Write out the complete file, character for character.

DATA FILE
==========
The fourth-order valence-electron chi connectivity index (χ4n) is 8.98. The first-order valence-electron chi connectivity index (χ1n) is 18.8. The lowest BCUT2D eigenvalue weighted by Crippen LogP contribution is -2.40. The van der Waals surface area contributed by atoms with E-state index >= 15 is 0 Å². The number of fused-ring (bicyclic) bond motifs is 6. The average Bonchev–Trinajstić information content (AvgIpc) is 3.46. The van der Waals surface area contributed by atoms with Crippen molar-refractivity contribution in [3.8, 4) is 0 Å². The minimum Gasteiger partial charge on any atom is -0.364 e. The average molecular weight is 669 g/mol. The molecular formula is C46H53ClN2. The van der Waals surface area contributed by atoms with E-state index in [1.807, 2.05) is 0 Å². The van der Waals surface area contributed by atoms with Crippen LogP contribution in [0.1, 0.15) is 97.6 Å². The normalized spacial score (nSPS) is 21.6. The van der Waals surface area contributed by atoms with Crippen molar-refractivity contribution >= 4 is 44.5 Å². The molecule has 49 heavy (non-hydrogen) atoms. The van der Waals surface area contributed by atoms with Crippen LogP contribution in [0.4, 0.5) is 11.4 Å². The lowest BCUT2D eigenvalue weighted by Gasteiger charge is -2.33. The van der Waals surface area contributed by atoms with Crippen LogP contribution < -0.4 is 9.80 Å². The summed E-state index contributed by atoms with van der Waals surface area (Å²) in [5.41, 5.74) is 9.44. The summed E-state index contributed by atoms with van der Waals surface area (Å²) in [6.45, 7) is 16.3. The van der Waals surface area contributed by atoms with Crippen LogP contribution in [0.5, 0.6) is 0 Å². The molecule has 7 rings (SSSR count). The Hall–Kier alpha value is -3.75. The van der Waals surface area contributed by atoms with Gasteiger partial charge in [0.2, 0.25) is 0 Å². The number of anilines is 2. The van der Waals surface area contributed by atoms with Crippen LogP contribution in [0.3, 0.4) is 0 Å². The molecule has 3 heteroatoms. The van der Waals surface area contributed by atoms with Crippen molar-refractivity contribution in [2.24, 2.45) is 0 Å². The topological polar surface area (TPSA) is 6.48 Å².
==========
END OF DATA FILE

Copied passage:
The fourth-order valence-electron chi connectivity index (χ4n) is 8.98. The first-order valence-electron chi connectivity index (χ1n) is 18.8. The lowest BCUT2D eigenvalue weighted by Crippen LogP contribution is -2.40. The van der Waals surface area contributed by atoms with E-state index >= 15 is 0 Å². The number of fused-ring (bicyclic) bond motifs is 6. The average Bonchev–Trinajstić information content (AvgIpc) is 3.46. The van der Waals surface area contributed by atoms with Crippen molar-refractivity contribution in [3.8, 4) is 0 Å². The minimum Gasteiger partial charge on any atom is -0.364 e. The average molecular weight is 669 g/mol. The molecular formula is C46H53ClN2. The van der Waals surface area contributed by atoms with E-state index in [1.807, 2.05) is 0 Å². The van der Waals surface area contributed by atoms with Crippen LogP contribution in [0.1, 0.15) is 97.6 Å². The normalized spacial score (nSPS) is 21.6. The van der Waals surface area contributed by atoms with Crippen molar-refractivity contribution >= 4 is 44.5 Å². The molecule has 49 heavy (non-hydrogen) atoms. The van der Waals surface area contributed by atoms with Crippen LogP contribution in [0.4, 0.5) is 11.4 Å². The lowest BCUT2D eigenvalue weighted by Gasteiger charge is -2.33. The van der Waals surface area contributed by atoms with Crippen LogP contribution < -0.4 is 9.80 Å². The summed E-state index contributed by atoms with van der Waals surface area (Å²) in [5.41, 5.74) is 9.44. The summed E-state index contributed by atoms with van der Waals surface area (Å²) in [6.45, 7) is 16.3. The van der Waals surface area contributed by atoms with Crippen LogP contribution in [0.5, 0.6) is 0 Å². The molecule has 7 rings (SSSR count). The Hall–Kier alpha value is -3.75. The van der Waals surface area contributed by atoms with Gasteiger partial charge in [0.2, 0.25) is 0 Å². The number of anilines is 2. The van der Waals surface area contributed by atoms with Crippen LogP contribution in [0.3, 0.4) is 0 Å². The molecule has 3 heteroatoms. The van der Waals surface area contributed by atoms with Crippen molar-refractivity contribution in [2.24, 2.45) is 0 Å². The topological polar surface area (TPSA) is 6.48 Å².